Antique Radio Meet
    posted July 16, 2001

    The following is from a posting to the tarheelscanner mailing list:

    The CC-AWA presents the "Summer Swap/Antique Radio Collector Meet" at the NC State Fairgrounds L.R. Harrill Youth Center in Raleigh, NC. The event will be held Saturday, July 28th, 2001 from 8am until 12 noon. Admission and setup are FREE. Meet chairman: Mr. Ed Bell.

    Directions to L.R.Harrill Youth Center Take Exit 3 (from either direction) off of the Raleigh Beltway (440) onto Hillsborough St. Go West (right) on Hillsborough St. Go past N. C. State Fairgrounds. Turn right on Youth Center Rd. Enter L. R. Harrill Center at Gate 6. You're there!!!

    For complete information about the Carolinas Chapter of the Antique Wireless Association visit their web site.

    Solscape: The Solar Data Browser
    posted July 15, 2001

    Macintosh Users will want to check out Stimpsoft's new Solscape "Solar Data Browser" application. Check out the screenshots on the web site.

    From the Solscape web site: Solscape is a "Solar Data Browser" application that grabs real time, up to the minute images of the Sun in multiple light wavelengths. Solscape also monitors current solar flare, geomagnetic, and Aurora activity, providing current Aurora Borealis information and warnings for your location, along with real time Aurora images when available. Solscape gets all of its information via the Internet and compiles it in a single, easy to use application. You can save and archive the data that Solscape collects for later use, and you can tell Solscape to automatically grab the data when you want.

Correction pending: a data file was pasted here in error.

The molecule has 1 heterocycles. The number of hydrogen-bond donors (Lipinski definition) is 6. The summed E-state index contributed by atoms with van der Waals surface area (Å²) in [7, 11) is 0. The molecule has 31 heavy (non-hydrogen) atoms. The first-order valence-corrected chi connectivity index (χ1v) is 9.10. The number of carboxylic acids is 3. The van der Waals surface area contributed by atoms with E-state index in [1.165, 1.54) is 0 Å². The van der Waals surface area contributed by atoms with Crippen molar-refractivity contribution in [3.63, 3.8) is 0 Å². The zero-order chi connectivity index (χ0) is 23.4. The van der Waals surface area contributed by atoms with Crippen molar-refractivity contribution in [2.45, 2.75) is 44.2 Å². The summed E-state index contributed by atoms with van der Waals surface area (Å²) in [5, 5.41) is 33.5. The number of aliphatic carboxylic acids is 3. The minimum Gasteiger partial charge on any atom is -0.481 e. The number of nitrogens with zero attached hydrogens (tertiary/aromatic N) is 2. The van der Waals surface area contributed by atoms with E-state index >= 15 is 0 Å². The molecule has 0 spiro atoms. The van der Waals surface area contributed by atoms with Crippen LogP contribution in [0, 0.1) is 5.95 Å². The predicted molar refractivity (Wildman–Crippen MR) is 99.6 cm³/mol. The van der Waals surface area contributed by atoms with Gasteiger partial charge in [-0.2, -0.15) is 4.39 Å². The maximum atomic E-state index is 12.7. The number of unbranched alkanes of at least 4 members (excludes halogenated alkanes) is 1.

CCFA Sends Letter of Thanks
    posted July 10, 2001

    The Crohn's and Colitis Foundation of America (CCFA) sent a letter today thanking Amateur Radio Operators for their volunteer work at the 20th annual Run and Walk for Research in RTP, NC.

    "The event was a huge success. With over 475 participants, and your generosity, we raised over $26,000 for CCFA research and education."

    "We are grateful for both your time and energy, which has helped us make a difference [to more than one million Americans, including 100,000 children who suffer from these devastating diseases.]"

    Thanks to all the Amateur Radio operators who helped out with the event this year!

    WA4BPJ posts Apex Field Day Stats
    posted July 2, 2001

    Mike WA4BPJ has posted the score for the RARS Apex Field Day operation. We don't see them on the web site yet, so we'll put the details here:

    We were 8A. 42 people participated in one of the best operations ever! 5 of those were unlicensed. This year saw 3 new band captains and one of those was out for his first field day! 165 digital contacts on PSK31 and RTTY!

    80CW 65 260 Emergency Power 800
    80PH 197 394 Site Visit 100
    40CW 812 3248 Press Release 100
    40PH 1098 2196 Unusual Modes Demo 200
    20CW 73 292 Copy ARRL Bulletin 100
    20DIG 165 660
    20PH 810 1620
    15CW 22 88
    15PH 168 336
    10PH 126 252
    6PH 87 174
    2PH 4 8 Total Points = 10,828

    Some 8A History...

    YEAR 1st 2nd 3rd Entries
    2000 12510 (RARS) 11730 7510 14
    1999 11170 9772 9650 15
    1998 13802 (RARS) 10658 6934 14
    1997 12096 (RARS) 11372 7370 7

    So based on the past 4 years, we're a probable 3d, 50- 50 for 2nd and not a likely 1st in perhaps 15 entries.

    Mike, WA4BPJ